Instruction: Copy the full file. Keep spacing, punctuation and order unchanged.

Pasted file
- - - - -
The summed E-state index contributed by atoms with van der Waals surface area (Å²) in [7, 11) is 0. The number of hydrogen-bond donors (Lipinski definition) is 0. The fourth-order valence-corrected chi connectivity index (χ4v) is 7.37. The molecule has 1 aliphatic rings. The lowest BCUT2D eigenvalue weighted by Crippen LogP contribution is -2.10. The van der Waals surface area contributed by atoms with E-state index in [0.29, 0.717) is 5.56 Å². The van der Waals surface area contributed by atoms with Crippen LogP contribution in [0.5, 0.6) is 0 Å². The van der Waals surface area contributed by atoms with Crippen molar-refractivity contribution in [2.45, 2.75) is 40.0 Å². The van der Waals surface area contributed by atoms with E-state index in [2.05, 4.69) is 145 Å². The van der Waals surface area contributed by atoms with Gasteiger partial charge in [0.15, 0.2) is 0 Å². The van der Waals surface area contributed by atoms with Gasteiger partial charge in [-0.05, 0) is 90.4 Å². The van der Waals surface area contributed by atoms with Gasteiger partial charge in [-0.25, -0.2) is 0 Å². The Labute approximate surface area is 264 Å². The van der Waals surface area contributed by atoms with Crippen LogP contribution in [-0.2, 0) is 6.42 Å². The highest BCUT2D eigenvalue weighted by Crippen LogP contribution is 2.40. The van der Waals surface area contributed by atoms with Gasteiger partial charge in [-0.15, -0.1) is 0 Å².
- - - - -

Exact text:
The summed E-state index contributed by atoms with van der Waals surface area (Å²) in [7, 11) is 0. The number of hydrogen-bond donors (Lipinski definition) is 0. The fourth-order valence-corrected chi connectivity index (χ4v) is 7.37. The molecule has 1 aliphatic rings. The lowest BCUT2D eigenvalue weighted by Crippen LogP contribution is -2.10. The van der Waals surface area contributed by atoms with E-state index in [0.29, 0.717) is 5.56 Å². The van der Waals surface area contributed by atoms with Crippen LogP contribution in [0.5, 0.6) is 0 Å². The van der Waals surface area contributed by atoms with Crippen molar-refractivity contribution in [2.45, 2.75) is 40.0 Å². The van der Waals surface area contributed by atoms with E-state index in [2.05, 4.69) is 145 Å². The van der Waals surface area contributed by atoms with Gasteiger partial charge in [0.15, 0.2) is 0 Å². The van der Waals surface area contributed by atoms with Gasteiger partial charge in [-0.05, 0) is 90.4 Å². The van der Waals surface area contributed by atoms with Gasteiger partial charge in [-0.25, -0.2) is 0 Å². The Labute approximate surface area is 264 Å². The van der Waals surface area contributed by atoms with Crippen LogP contribution in [-0.2, 0) is 6.42 Å². The highest BCUT2D eigenvalue weighted by Crippen LogP contribution is 2.40. The van der Waals surface area contributed by atoms with Gasteiger partial charge in [-0.15, -0.1) is 0 Å².